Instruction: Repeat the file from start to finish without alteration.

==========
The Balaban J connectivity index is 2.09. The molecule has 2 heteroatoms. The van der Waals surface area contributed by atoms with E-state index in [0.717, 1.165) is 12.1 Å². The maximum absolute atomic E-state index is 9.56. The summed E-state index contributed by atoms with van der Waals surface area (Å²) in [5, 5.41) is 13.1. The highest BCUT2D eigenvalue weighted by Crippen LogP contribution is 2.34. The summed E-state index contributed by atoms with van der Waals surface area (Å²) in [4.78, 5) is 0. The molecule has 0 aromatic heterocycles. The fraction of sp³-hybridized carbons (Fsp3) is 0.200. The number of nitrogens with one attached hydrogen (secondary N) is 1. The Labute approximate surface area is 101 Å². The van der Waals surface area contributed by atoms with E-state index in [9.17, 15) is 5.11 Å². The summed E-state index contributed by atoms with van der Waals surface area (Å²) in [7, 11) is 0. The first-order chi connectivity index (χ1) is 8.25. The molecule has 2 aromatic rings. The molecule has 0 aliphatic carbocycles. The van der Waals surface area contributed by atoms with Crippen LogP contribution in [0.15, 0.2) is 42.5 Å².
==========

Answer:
The Balaban J connectivity index is 2.09. The molecule has 2 heteroatoms. The van der Waals surface area contributed by atoms with E-state index in [0.717, 1.165) is 12.1 Å². The maximum absolute atomic E-state index is 9.56. The summed E-state index contributed by atoms with van der Waals surface area (Å²) in [5, 5.41) is 13.1. The highest BCUT2D eigenvalue weighted by Crippen LogP contribution is 2.34. The summed E-state index contributed by atoms with van der Waals surface area (Å²) in [4.78, 5) is 0. The molecule has 0 aromatic heterocycles. The fraction of sp³-hybridized carbons (Fsp3) is 0.200. The number of nitrogens with one attached hydrogen (secondary N) is 1. The Labute approximate surface area is 101 Å². The van der Waals surface area contributed by atoms with E-state index in [9.17, 15) is 5.11 Å². The summed E-state index contributed by atoms with van der Waals surface area (Å²) in [7, 11) is 0. The first-order chi connectivity index (χ1) is 8.25. The molecule has 2 aromatic rings. The molecule has 0 aliphatic carbocycles. The van der Waals surface area contributed by atoms with Crippen LogP contribution in [0.15, 0.2) is 42.5 Å².